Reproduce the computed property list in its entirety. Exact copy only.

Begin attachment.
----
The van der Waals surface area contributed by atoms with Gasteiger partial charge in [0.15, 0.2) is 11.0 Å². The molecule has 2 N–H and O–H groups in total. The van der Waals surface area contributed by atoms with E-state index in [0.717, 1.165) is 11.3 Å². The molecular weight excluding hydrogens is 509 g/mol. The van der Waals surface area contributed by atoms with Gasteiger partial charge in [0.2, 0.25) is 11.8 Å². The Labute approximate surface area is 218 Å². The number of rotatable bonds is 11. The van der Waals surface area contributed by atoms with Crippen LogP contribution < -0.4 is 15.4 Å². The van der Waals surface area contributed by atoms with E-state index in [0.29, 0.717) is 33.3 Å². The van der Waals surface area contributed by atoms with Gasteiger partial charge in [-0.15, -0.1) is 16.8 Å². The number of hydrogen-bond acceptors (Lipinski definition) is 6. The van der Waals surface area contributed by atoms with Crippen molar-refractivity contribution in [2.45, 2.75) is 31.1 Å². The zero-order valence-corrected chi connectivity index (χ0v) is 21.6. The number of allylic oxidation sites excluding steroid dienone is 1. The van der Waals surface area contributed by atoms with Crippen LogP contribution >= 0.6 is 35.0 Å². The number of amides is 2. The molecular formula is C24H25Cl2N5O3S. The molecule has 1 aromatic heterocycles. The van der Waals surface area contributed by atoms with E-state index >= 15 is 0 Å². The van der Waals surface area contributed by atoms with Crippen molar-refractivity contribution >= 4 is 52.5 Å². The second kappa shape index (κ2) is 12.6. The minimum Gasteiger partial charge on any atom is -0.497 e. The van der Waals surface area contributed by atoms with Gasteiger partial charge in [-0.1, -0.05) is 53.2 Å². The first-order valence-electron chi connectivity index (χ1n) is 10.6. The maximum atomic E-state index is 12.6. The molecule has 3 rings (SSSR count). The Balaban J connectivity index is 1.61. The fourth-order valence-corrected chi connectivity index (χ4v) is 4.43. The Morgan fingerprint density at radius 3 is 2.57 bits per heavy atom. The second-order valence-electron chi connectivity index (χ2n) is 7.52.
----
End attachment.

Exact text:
The van der Waals surface area contributed by atoms with Gasteiger partial charge in [0.15, 0.2) is 11.0 Å². The molecule has 2 N–H and O–H groups in total. The van der Waals surface area contributed by atoms with E-state index in [0.717, 1.165) is 11.3 Å². The molecular weight excluding hydrogens is 509 g/mol. The van der Waals surface area contributed by atoms with Gasteiger partial charge in [0.2, 0.25) is 11.8 Å². The Labute approximate surface area is 218 Å². The number of rotatable bonds is 11. The van der Waals surface area contributed by atoms with Crippen LogP contribution < -0.4 is 15.4 Å². The van der Waals surface area contributed by atoms with E-state index in [0.29, 0.717) is 33.3 Å². The van der Waals surface area contributed by atoms with Gasteiger partial charge in [-0.15, -0.1) is 16.8 Å². The number of hydrogen-bond acceptors (Lipinski definition) is 6. The van der Waals surface area contributed by atoms with Crippen molar-refractivity contribution in [2.45, 2.75) is 31.1 Å². The zero-order valence-corrected chi connectivity index (χ0v) is 21.6. The number of allylic oxidation sites excluding steroid dienone is 1. The van der Waals surface area contributed by atoms with Crippen LogP contribution >= 0.6 is 35.0 Å². The number of amides is 2. The molecular formula is C24H25Cl2N5O3S. The molecule has 1 aromatic heterocycles. The van der Waals surface area contributed by atoms with E-state index >= 15 is 0 Å². The van der Waals surface area contributed by atoms with Crippen molar-refractivity contribution >= 4 is 52.5 Å². The second kappa shape index (κ2) is 12.6. The minimum Gasteiger partial charge on any atom is -0.497 e. The van der Waals surface area contributed by atoms with Gasteiger partial charge in [-0.1, -0.05) is 53.2 Å². The first-order valence-electron chi connectivity index (χ1n) is 10.6. The maximum atomic E-state index is 12.6. The molecule has 3 rings (SSSR count). The Balaban J connectivity index is 1.61. The fourth-order valence-corrected chi connectivity index (χ4v) is 4.43. The Morgan fingerprint density at radius 3 is 2.57 bits per heavy atom. The second-order valence-electron chi connectivity index (χ2n) is 7.52.